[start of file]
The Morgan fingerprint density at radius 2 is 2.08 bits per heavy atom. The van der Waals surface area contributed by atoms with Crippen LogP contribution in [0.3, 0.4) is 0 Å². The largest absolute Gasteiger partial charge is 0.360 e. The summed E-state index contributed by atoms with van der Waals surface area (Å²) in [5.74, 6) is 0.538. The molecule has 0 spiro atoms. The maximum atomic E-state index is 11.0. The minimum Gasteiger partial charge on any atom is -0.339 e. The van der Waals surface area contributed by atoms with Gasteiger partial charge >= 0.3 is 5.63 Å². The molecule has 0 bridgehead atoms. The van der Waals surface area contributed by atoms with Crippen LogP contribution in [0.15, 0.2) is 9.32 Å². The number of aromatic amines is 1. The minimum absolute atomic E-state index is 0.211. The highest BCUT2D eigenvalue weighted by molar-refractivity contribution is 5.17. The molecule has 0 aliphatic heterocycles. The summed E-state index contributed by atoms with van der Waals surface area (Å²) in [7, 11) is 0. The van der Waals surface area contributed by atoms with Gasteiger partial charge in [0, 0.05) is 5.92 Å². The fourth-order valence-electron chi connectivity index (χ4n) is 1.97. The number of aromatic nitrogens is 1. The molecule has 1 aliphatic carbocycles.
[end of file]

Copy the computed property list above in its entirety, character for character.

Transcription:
The Morgan fingerprint density at radius 2 is 2.08 bits per heavy atom. The van der Waals surface area contributed by atoms with Crippen LogP contribution in [0.3, 0.4) is 0 Å². The largest absolute Gasteiger partial charge is 0.360 e. The summed E-state index contributed by atoms with van der Waals surface area (Å²) in [5.74, 6) is 0.538. The molecule has 0 spiro atoms. The maximum atomic E-state index is 11.0. The minimum Gasteiger partial charge on any atom is -0.339 e. The van der Waals surface area contributed by atoms with Gasteiger partial charge >= 0.3 is 5.63 Å². The molecule has 0 bridgehead atoms. The van der Waals surface area contributed by atoms with Crippen LogP contribution in [0.15, 0.2) is 9.32 Å². The number of aromatic amines is 1. The minimum absolute atomic E-state index is 0.211. The highest BCUT2D eigenvalue weighted by molar-refractivity contribution is 5.17. The molecule has 0 aliphatic heterocycles. The summed E-state index contributed by atoms with van der Waals surface area (Å²) in [7, 11) is 0. The van der Waals surface area contributed by atoms with Gasteiger partial charge in [0, 0.05) is 5.92 Å². The fourth-order valence-electron chi connectivity index (χ4n) is 1.97. The number of aromatic nitrogens is 1. The molecule has 1 aliphatic carbocycles.